China fears keep markets on edge


NEW YORK: Top global markets ended the week largely recovered from China-induced panic selling, but market watchers remain worried the turmoil in the world’s number two economy will drag down global growth.

After a bout of violent selloffs, the final tally for many stocks was deceptively benign, with the US and European equity markets actually mustering gains for the week, although the Shanghai index lost 7.85 percent over the same period.

And worries about China kept enthusiasm at bay, as investors pondered how slower growth there would affect slumping commodities, such as oil and copper, as well as the economies of its Asian neighbors and the US and other trading partners.

“There still does not seem to be the macro foundations for indices to fully recover from their corrections, as concerns over China and uncertainty over Fed rate hikes continue to linger,” said IG Markets analyst Angus Nicholson.

On Friday (Saturday in Manila), Moody’s slashed its 2016 growth forecast for leading G20 economies to 2.8 percent from 3.1 percent, predicting contractions in Brazil and Russia and lower demand for manufactured goods in Korea and Japan due to China.

“Slower growth in China makes a significant rebound in commodity prices in the near term unlikely,” said Moody’s senior vice president Marie Diron.

“A more prolonged period of low commodity prices will lead to muted export revenues and investment for commodity-exporting G20 economies.”

US Federal Reserve Vice Chair Stanley Fischer told CNBC it was “too early to tell” whether the markets turmoil sparked by China has lessened the argument for a long-expected increase in the federal funds rate.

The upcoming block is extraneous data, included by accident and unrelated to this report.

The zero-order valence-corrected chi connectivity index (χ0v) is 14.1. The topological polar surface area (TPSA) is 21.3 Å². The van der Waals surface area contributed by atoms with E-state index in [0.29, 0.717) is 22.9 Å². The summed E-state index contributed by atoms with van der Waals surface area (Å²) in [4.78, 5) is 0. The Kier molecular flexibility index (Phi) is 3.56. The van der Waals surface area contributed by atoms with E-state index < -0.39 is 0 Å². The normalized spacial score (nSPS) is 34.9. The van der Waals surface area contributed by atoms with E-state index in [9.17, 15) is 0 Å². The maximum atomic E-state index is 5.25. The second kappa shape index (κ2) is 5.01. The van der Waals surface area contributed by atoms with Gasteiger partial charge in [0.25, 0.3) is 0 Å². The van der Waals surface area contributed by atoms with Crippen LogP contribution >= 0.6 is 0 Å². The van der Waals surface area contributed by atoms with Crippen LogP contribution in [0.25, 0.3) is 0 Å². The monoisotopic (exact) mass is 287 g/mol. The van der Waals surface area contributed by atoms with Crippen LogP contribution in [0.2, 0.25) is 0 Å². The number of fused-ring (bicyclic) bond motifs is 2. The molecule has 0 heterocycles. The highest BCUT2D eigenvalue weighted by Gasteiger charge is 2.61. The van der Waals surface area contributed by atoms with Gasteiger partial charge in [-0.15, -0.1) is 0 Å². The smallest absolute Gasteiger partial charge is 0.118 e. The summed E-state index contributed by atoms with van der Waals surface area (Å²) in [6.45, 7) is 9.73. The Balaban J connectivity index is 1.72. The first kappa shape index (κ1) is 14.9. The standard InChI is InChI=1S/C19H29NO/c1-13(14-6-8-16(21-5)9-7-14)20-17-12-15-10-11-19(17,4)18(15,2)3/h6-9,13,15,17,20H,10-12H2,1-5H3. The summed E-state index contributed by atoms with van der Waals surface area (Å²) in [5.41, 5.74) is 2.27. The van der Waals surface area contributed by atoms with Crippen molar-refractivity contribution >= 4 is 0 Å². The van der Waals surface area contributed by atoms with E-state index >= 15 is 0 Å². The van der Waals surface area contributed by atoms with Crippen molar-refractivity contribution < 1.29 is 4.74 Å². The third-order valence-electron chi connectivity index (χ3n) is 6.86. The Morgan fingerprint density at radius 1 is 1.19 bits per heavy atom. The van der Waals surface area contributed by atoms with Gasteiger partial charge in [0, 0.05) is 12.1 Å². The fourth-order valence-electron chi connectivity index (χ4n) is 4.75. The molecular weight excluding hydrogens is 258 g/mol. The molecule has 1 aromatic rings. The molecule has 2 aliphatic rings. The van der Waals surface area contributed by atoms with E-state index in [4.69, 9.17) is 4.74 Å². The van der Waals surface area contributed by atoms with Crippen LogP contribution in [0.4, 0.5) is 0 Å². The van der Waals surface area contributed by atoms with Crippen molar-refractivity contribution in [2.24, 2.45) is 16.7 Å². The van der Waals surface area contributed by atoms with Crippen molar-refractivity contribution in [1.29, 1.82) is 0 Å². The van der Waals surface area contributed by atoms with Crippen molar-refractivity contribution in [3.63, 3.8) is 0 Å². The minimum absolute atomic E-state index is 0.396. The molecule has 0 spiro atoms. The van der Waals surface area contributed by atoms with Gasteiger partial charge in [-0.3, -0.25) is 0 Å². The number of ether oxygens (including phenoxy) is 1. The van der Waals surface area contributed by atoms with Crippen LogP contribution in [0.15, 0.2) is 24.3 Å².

“The concern is that there are a lot of countries influenced by trade with China,” Fischer said.

“East Asia is particularly associated with that. The question is whether interactions among those countries will amount jointly to something that would have an impact on us.”

Investors ‘exhausted’
The market’s brutal swings wore on investor psyche. The most violent moves came on “Black Monday,” after the Shanghai bourse plunged 8.5 percent.

Leading European markets fell at least 4.5 percent and the Dow dumped 1,000 points in a short stretch before recovering somewhat.

But after the stunning losses, most markets turned around, helped by an interest rate cut and more apparent official share-buying efforts in China, and strong US economic data, especially a report showing much better-than-expected 3.7 percent growth for the second quarter.

Among major markets, Japan’s Nikkei 225 finished down 1.54 percent for the week, while Hong Kong dropped 3.56 percent.

But London’s benchmark FTSE 100 index added 0.97 percent, the CAC 404 in Paris 0.95 percent, and Frankfurt’s DAX 30 1.72 percent. In the US, the S&P 500 rose 0.91 percent over a week earlier.



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